The 25 Worst Trades in Montreal Canadiens History – #1-5

Trades #1-5 of the 25 Worst Trades in the modern history of the Montreal Canadiens

Links to the other individual articles in this series: Intro, #21-25, #16-20, #11-15, #6-10

The Montreal Canadians have a long and storied history in the NHL.  They have won many Stanley Cups, and they have had many great players.  But they have also made their share of outright bone-headed trades, the bulk of which occurred in the 1990s and early 2000s, which has resulted in their going without a Stanley Cup victory in 20 years (a drought Leafs fans would be happy to accept instead of our 46-and-counting tally).  I have taken a look at Montreal’s trades in the Modern Era of the NHL (post-1967), and compiled a list of the 25 Worst Montreal Canadiens Trades of All Time.  One thing to mention as a qualifier: I largely ignored whomever the Canadiens’ trading partner selected with the draft pick received, as there is no guarantee the Canadiens would have chosen that player.  I put the most weight on ex-Habs who went on to great things, Montreal draft picks that failed to pan out, and a failure to make the most of the players/assets in the long-term.

If you haven’t had the chance to read the previous articles in the series yet (links are at the top of this article, just above the logo), let’s revisit the trades that ranked #6-25 on the list:

  • #25: Bob Berry to the Los Angeles Kings for cash (October 1970)
  • #24: Gerald Diduck to the Vancouver Canucks for a 1991 4th Round Pick (Vladimir Vujtek) (January 1991)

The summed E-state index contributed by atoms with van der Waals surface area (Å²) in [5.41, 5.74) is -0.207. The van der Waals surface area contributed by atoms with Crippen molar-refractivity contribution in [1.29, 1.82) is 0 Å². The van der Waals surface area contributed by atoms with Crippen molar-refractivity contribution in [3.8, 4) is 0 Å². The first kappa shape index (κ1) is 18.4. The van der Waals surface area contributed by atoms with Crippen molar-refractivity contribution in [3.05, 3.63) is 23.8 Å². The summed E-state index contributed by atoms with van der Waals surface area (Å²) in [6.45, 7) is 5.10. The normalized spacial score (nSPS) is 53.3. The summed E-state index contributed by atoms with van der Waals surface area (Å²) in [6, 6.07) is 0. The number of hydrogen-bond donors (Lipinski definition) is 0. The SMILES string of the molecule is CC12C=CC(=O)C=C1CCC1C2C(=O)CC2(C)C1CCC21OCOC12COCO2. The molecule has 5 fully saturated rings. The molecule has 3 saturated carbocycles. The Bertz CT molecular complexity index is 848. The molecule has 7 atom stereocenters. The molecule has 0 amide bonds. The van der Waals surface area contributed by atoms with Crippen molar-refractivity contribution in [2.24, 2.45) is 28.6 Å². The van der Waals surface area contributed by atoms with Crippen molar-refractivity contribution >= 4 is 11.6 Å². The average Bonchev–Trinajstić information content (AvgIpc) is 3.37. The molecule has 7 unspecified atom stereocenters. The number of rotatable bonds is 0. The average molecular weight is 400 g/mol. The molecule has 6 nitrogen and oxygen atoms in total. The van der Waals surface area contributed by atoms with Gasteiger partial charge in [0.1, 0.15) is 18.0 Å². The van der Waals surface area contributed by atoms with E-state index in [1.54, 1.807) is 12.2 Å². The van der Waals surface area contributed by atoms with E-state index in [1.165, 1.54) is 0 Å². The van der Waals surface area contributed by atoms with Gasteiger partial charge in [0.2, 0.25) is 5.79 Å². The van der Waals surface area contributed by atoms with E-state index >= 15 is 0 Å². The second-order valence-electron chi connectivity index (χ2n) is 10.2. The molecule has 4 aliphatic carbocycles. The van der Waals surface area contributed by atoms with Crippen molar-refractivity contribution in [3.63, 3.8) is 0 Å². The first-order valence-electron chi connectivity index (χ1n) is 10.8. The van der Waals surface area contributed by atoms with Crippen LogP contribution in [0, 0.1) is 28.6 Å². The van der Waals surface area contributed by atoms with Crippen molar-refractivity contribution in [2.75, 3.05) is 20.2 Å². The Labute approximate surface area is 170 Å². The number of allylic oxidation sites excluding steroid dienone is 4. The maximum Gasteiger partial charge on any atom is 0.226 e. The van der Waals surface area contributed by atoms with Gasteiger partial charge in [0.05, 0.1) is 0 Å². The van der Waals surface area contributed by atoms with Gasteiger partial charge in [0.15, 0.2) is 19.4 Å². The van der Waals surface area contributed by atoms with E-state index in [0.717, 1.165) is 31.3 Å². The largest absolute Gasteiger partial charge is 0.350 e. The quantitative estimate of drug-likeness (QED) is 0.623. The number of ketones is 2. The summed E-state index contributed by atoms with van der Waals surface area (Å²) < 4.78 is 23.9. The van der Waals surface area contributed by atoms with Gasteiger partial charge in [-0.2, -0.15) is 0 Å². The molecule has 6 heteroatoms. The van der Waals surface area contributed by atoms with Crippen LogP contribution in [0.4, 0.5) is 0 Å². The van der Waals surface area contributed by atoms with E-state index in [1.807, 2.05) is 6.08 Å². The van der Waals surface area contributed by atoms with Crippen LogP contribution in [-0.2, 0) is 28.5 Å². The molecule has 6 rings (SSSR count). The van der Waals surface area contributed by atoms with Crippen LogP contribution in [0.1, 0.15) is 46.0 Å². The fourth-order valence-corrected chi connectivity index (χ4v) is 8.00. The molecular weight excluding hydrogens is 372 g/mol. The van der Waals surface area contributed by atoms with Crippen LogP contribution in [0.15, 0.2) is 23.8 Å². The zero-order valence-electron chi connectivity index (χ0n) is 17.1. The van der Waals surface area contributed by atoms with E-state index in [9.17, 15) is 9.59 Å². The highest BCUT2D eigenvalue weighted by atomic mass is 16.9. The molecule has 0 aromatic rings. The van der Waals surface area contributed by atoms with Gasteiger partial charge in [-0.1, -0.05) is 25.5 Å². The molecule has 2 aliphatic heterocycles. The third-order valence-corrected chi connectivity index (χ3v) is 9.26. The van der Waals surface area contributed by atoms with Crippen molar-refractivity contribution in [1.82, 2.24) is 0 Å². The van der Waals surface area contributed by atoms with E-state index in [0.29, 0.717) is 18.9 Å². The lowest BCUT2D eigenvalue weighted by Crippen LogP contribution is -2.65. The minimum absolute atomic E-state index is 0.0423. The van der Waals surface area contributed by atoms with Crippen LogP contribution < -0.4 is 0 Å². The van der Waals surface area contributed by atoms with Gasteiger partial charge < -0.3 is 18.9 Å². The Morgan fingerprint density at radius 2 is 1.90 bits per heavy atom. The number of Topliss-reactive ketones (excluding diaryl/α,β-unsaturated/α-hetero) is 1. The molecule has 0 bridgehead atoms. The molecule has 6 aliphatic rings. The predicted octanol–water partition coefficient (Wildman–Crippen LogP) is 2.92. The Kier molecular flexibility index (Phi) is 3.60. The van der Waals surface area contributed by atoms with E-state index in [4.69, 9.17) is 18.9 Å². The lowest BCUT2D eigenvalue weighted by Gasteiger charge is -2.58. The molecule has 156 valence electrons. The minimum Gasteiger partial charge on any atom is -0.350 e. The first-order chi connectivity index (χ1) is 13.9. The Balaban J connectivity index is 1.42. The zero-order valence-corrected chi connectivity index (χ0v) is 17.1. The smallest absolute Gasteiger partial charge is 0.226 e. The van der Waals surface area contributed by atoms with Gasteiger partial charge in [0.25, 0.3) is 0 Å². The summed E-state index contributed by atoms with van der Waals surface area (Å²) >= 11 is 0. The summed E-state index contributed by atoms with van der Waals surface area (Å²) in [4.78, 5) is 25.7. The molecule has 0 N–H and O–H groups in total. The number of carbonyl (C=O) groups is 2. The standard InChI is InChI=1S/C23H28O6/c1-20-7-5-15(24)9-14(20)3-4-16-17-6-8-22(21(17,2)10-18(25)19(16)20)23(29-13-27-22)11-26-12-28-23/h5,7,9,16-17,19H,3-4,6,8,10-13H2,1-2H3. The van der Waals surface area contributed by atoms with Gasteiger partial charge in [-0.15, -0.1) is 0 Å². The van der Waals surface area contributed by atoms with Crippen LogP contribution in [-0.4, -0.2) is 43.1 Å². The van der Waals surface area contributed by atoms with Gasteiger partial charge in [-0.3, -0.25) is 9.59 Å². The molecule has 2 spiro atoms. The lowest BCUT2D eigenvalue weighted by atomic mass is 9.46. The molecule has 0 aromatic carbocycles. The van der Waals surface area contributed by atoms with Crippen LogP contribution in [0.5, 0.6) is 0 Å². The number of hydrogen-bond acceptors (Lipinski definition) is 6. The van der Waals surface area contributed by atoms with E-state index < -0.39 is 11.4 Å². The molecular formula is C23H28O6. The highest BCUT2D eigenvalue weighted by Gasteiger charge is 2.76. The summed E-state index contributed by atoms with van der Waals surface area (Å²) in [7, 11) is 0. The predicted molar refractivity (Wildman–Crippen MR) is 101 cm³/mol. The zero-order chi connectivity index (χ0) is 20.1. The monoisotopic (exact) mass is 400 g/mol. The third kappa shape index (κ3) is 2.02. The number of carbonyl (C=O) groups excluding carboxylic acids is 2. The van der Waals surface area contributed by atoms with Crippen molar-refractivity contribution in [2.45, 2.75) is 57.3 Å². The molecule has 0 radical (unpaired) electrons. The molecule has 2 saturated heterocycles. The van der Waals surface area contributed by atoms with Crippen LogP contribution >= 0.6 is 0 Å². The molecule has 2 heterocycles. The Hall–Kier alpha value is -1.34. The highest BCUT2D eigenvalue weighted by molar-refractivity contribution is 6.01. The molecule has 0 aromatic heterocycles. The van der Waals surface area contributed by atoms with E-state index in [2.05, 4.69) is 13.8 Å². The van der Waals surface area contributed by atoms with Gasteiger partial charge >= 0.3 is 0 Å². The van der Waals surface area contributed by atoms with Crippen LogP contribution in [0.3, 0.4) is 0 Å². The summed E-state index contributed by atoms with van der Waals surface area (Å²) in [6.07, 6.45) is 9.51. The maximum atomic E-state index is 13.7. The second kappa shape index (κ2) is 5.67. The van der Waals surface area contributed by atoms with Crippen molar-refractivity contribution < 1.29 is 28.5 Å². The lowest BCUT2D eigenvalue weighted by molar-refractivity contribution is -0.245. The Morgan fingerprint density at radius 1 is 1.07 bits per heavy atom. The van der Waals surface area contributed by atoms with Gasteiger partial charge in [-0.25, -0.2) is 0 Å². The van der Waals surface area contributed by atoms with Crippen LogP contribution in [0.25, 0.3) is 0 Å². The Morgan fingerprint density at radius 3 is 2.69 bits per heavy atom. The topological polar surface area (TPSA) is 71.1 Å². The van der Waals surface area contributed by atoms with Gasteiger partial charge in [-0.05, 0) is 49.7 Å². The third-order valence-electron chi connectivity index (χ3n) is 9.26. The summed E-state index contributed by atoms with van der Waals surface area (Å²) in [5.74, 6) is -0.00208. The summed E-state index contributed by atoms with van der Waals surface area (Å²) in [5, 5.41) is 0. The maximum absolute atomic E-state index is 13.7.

• #23: Craig Ludwig to the New York Islanders for Gerald Diduck (September 1990)
  • #22: John Van Boxmeer to the Colorado Rockies for a 1979 3rd Round Pick (Craig Levie) (November 1976)
  • #21: Darcy Tucker, Stephane Richer and David Wilkie to the Tampa Bay Lightning for Patrick Poulin, Igor Ulanov and Mick Vukota (January 1998)
  • #20: Andre Boudrias, Bob Charlebois and Bernard Cote to the Minnesota North Stars for a 1971 1st Round Pick Chuck Arnason (June 1967)
  • #19: The Oakland Golden Seals claim Carol Vadnais from Montreal in the 1968 Intra-League Draft (June 12th, 1968)
  • #18: Mark Hunter, Michael Dark, a 1985 2nd Round Pick (Herb Raglan), a 1985 3rd (Nelson Emerson), a 1985 5th (Dan Brooks) and a 1986 6th (Rick Burchill) to the St. Louis Blues for a 1985 1st Round Pick (Jose Charbonneau), a 1985 2nd (Todd Richards), a 1985 4th (Martin Desjardins), a 1985 5th (Tom Sagissor) and a 1985 6th (Donald Dufresne) (June 1984)
  • #17: Vincent Damphousse to the San Jose Sharks for a 1999 5th Round Pick (Marc-Andre Thinel), a 2000 1st Round Pick (Marcel Hossa) and a 2001 2nd Round Pick (Columbus selected Kiel McLeod) (August 2004)
  • #16: Sylvain Lefebvre to the Toronto Maple Leafs for a 1994 3rd Round Pick (Martin Belanger) (August 1992)
  • #15: Alex Campbell, Denis DeJordy, Glenn “Chico” Resch, and Future Considerations (Germain Gagnon) to the New York Islanders for a 1973 2nd Pick (Glenn Goldup) and cash (June 1972)
  • #14: Danny Grant, Claude D. Larose, and Future Considerations (Bob Murdoch) to the Minnesota North Stars for a 1972 1st Round Pick (Dave Gardner), Future Considerations (Marshall Johnston) and cash (June 1968)
  • #13: Lyle Odelein to the New Jersey Devils for Stephane Richer (August 1996)
  • #12: Mike Ribeiro and 2008 6th Round Pick (Matt Tassone) to the Dallas Stars for Janne Niinimaa and a 2007 5th Round Pick (Andrew Conboy) (September 2006)
  • #11: Pavel Valentenko, Ryan McDonagh, Doug Janik and Christopher Higgins to the New York Rangers for Scott Gomez, Tom Pyatt and Michael Busto (August 1992)
  • #10: Andrew Cassels to the Hartford Whalers for a 1992 2nd Round Pick (Valeri Bure) (September 1991)